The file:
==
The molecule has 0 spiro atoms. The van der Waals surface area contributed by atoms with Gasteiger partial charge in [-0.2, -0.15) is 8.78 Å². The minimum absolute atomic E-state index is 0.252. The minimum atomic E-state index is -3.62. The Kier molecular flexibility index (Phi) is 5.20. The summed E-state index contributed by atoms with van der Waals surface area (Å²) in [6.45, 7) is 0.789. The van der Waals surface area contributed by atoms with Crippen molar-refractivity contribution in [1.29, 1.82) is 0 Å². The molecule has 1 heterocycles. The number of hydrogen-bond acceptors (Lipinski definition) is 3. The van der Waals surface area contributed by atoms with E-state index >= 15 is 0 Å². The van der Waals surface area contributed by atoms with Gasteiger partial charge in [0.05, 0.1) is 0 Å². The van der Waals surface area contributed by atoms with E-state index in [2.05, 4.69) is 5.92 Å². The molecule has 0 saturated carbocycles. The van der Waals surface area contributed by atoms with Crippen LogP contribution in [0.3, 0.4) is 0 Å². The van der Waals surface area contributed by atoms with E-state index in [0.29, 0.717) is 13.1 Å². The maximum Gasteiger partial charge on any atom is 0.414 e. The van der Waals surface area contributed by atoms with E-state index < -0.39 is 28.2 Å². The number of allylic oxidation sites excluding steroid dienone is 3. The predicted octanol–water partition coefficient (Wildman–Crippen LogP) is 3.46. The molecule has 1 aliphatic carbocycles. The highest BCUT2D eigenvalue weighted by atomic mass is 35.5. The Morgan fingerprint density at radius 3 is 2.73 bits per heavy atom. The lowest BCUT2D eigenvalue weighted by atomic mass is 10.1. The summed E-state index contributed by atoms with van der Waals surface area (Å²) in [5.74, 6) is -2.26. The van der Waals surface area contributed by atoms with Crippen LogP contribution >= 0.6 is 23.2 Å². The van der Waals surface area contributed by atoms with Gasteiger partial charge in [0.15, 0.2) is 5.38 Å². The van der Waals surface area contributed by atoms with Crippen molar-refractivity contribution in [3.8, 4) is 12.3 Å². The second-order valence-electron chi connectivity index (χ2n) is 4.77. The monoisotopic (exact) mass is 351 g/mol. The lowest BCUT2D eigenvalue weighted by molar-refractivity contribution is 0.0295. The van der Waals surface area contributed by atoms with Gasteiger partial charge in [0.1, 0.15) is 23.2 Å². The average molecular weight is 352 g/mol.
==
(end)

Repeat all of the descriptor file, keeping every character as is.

The molecule has 0 spiro atoms. The van der Waals surface area contributed by atoms with Gasteiger partial charge in [-0.2, -0.15) is 8.78 Å². The minimum absolute atomic E-state index is 0.252. The minimum atomic E-state index is -3.62. The Kier molecular flexibility index (Phi) is 5.20. The summed E-state index contributed by atoms with van der Waals surface area (Å²) in [6.45, 7) is 0.789. The van der Waals surface area contributed by atoms with Crippen molar-refractivity contribution in [1.29, 1.82) is 0 Å². The molecule has 1 heterocycles. The number of hydrogen-bond acceptors (Lipinski definition) is 3. The van der Waals surface area contributed by atoms with E-state index >= 15 is 0 Å². The van der Waals surface area contributed by atoms with Gasteiger partial charge in [0.05, 0.1) is 0 Å². The van der Waals surface area contributed by atoms with E-state index in [2.05, 4.69) is 5.92 Å². The molecule has 0 saturated carbocycles. The van der Waals surface area contributed by atoms with Crippen LogP contribution in [0.3, 0.4) is 0 Å². The van der Waals surface area contributed by atoms with E-state index in [0.29, 0.717) is 13.1 Å². The maximum Gasteiger partial charge on any atom is 0.414 e. The van der Waals surface area contributed by atoms with E-state index < -0.39 is 28.2 Å². The number of allylic oxidation sites excluding steroid dienone is 3. The predicted octanol–water partition coefficient (Wildman–Crippen LogP) is 3.46. The molecule has 1 aliphatic carbocycles. The highest BCUT2D eigenvalue weighted by atomic mass is 35.5. The Morgan fingerprint density at radius 3 is 2.73 bits per heavy atom. The lowest BCUT2D eigenvalue weighted by atomic mass is 10.1. The summed E-state index contributed by atoms with van der Waals surface area (Å²) in [5.74, 6) is -2.26. The van der Waals surface area contributed by atoms with Crippen LogP contribution >= 0.6 is 23.2 Å². The van der Waals surface area contributed by atoms with Gasteiger partial charge in [0.15, 0.2) is 5.38 Å². The van der Waals surface area contributed by atoms with Crippen molar-refractivity contribution in [3.8, 4) is 12.3 Å². The second-order valence-electron chi connectivity index (χ2n) is 4.77. The monoisotopic (exact) mass is 351 g/mol. The lowest BCUT2D eigenvalue weighted by molar-refractivity contribution is 0.0295. The van der Waals surface area contributed by atoms with Gasteiger partial charge in [0.1, 0.15) is 23.2 Å². The average molecular weight is 352 g/mol.